Importance of satellite cells in the strength recovery after eccentric contraction-induced muscle injury

Christopher R. Rathbone, J. C. Wenke, Gordon L. Warren, R. B. Armstrong

Research output: Contribution to journalArticlepeer-review

58 Scopus citations

Abstract

The purpose of this study was to determine if the elimination of satellite cell proliferation using γ-irradiation would inhibit normal force recovery after eccentric contraction-induced muscle injury. Adult female ICR mice were implanted with a stimulating nerve cuff on the common peroneal nerve and assigned to one of four groups: 1) irradiation- and eccentric contraction-induced injury, 2) eccentric contraction-induced injury only, 3) irradiation only, and 4) no intervention. Anterior crural muscles were irradiated with a dose of 2,500 rad and injured with 150 in vivo maximal eccentric contractions. Maximal isometric torque was determined weekly through 35 days postinjury. Immediately after injury, maximal isometric torque was reduced by ∼50% and had returned to normal by 28 days postinjury in the nonirradiated injured mice. However, torque production of irradiated injured animals did not recover fully and was 25% less than that of injured nonirradiated mice 35 days postinjury. These data suggest that satellite cell proliferation is required for approximately half of the force recovery after eccentric contraction-induced injury.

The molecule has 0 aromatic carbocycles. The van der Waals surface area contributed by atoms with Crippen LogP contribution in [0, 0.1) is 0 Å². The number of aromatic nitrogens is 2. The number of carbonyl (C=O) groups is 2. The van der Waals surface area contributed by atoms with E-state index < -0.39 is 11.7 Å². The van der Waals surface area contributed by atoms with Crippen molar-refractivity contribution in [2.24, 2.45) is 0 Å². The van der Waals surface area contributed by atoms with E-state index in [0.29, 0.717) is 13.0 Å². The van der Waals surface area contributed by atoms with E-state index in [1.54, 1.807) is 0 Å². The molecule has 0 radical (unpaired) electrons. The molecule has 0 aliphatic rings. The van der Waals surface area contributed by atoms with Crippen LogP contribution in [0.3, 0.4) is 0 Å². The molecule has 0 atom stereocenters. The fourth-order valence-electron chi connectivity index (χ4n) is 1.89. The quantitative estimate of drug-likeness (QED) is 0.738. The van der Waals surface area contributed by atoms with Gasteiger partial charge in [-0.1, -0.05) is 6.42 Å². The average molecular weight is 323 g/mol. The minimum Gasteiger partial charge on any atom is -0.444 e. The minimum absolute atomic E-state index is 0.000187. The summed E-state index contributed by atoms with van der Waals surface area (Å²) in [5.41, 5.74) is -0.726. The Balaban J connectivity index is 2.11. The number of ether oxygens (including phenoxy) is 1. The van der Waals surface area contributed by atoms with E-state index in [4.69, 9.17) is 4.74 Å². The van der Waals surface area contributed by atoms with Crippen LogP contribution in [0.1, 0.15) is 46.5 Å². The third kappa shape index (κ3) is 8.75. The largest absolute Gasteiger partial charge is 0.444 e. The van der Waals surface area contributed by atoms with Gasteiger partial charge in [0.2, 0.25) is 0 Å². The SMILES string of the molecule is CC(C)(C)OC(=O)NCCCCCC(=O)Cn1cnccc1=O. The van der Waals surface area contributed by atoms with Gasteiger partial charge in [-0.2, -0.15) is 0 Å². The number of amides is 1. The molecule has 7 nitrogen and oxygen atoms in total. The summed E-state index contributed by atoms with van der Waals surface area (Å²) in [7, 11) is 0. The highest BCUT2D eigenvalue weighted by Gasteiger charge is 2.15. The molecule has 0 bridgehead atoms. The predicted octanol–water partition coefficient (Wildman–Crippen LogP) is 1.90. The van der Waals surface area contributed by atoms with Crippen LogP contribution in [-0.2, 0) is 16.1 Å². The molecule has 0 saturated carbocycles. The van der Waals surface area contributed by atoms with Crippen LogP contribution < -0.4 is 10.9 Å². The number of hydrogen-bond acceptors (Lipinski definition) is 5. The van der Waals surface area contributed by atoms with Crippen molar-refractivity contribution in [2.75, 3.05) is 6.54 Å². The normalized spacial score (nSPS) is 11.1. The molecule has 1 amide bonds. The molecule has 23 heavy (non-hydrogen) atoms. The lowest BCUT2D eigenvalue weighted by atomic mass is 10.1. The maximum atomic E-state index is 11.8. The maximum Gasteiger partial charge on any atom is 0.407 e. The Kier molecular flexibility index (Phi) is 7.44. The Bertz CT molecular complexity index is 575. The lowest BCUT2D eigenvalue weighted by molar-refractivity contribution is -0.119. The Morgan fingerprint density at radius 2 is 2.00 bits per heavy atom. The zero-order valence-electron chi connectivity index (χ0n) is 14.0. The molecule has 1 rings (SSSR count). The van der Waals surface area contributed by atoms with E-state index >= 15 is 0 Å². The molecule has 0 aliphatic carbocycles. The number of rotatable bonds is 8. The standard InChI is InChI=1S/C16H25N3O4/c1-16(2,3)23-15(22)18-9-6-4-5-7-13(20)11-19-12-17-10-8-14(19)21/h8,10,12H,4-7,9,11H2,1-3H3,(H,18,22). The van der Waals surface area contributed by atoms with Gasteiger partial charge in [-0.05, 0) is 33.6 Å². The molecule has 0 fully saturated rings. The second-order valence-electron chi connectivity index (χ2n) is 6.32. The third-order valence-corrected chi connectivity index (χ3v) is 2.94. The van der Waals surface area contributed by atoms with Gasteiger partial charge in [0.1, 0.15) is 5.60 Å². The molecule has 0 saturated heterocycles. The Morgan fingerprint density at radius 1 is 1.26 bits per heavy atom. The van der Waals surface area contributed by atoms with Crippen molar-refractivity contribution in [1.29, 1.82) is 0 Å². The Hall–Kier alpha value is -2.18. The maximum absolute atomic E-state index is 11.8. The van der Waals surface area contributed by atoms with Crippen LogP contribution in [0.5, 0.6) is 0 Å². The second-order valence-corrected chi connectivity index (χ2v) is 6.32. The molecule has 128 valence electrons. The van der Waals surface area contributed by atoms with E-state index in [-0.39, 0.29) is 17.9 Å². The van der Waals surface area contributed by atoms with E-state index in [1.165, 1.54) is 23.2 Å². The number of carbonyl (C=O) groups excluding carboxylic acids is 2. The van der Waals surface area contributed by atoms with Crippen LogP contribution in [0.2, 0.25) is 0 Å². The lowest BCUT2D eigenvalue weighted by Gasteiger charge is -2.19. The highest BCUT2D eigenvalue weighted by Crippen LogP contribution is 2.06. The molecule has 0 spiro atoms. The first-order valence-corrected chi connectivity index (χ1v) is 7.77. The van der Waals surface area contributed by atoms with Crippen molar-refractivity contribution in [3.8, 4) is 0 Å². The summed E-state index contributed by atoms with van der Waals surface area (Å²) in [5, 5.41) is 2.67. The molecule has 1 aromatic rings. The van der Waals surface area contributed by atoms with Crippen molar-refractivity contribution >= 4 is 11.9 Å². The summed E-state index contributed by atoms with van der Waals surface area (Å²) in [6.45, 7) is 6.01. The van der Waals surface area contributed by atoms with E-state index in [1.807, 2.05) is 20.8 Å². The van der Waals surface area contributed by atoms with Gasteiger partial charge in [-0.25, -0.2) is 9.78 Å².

Original languageEnglish (US)
Pages (from-to)R1490-R1495
JournalAmerican Journal of Physiology - Regulatory Integrative and Comparative Physiology
Volume285
Issue number6 54-6
DOIs
StatePublished - Dec 2003
Externally publishedYes

Keywords

  • Contractile protein
  • Irradiation
  • Myogenic precursor cells
  • Proliferation

ASJC Scopus subject areas

  • Physiology
  • Physiology (medical)

Fingerprint

Dive into the research topics of 'Importance of satellite cells in the strength recovery after eccentric contraction-induced muscle injury'. Together they form a unique fingerprint.

Cite this